Race to the Bottom? California’s Support for Schools Lags the Nation

Anyone trying to understand today’s headlines can find the story behind the story in a new CBP School Finance Facts released today. Race to the Bottom? California’s Support for Schools Lags the Nation shows that by almost any measure California ranks near or at the bottom with respect to the level of funding for public schools relative to that of other states. For example, even without adjusting for the state’s comparatively higher costs, California spends far less per student than the rest of the US – $2,546 less per student in 2009-10. That means California’s schools would have had to spend an additional $76,400 for each 30-student classroom to reach the per student spending level of the rest of the nation. Because California spends less to support public schools it has more students per classroom than any other state – averaging 21.3 students for each teacher in 2009-10, compared to 13.8 students per teacher for the rest of the US.

While California’s support for public schools has lagged the nation during at least the past four decades, the state’s standing has declined dramatically during the last three years. As a result, an increasing number of California school districts are facing bankruptcy.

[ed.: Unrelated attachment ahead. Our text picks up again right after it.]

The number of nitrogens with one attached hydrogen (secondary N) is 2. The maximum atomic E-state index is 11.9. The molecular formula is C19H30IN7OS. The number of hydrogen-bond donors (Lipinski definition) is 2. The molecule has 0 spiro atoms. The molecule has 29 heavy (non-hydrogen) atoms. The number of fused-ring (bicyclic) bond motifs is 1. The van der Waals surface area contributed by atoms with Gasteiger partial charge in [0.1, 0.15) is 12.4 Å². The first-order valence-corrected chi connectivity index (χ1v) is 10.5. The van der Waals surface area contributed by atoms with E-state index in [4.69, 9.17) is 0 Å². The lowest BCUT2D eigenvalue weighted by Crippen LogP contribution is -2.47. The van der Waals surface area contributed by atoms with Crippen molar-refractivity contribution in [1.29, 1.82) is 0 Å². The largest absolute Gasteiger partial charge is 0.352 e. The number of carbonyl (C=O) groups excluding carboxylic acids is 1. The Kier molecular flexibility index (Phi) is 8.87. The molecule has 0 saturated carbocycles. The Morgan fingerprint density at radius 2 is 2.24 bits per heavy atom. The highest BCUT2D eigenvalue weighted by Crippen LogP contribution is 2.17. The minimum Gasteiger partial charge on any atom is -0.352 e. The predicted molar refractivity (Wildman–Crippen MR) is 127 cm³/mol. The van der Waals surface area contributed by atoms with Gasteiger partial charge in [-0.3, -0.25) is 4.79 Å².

Looming school district bankruptcies and a dramatic decline in the state’s education rankings should be seen as a reason to maintain support for California’s schools. Instead, Governor Schwarzenegger’s “cuts only” approach to balancing the budget would slash $1.5 billion more from general purpose funding for K-12 education. A more balanced approach won’t alleviate the need for spending cuts, but would leave California schools in a better position to recover when the state’s economy improves.

— Jonathan Kaplan

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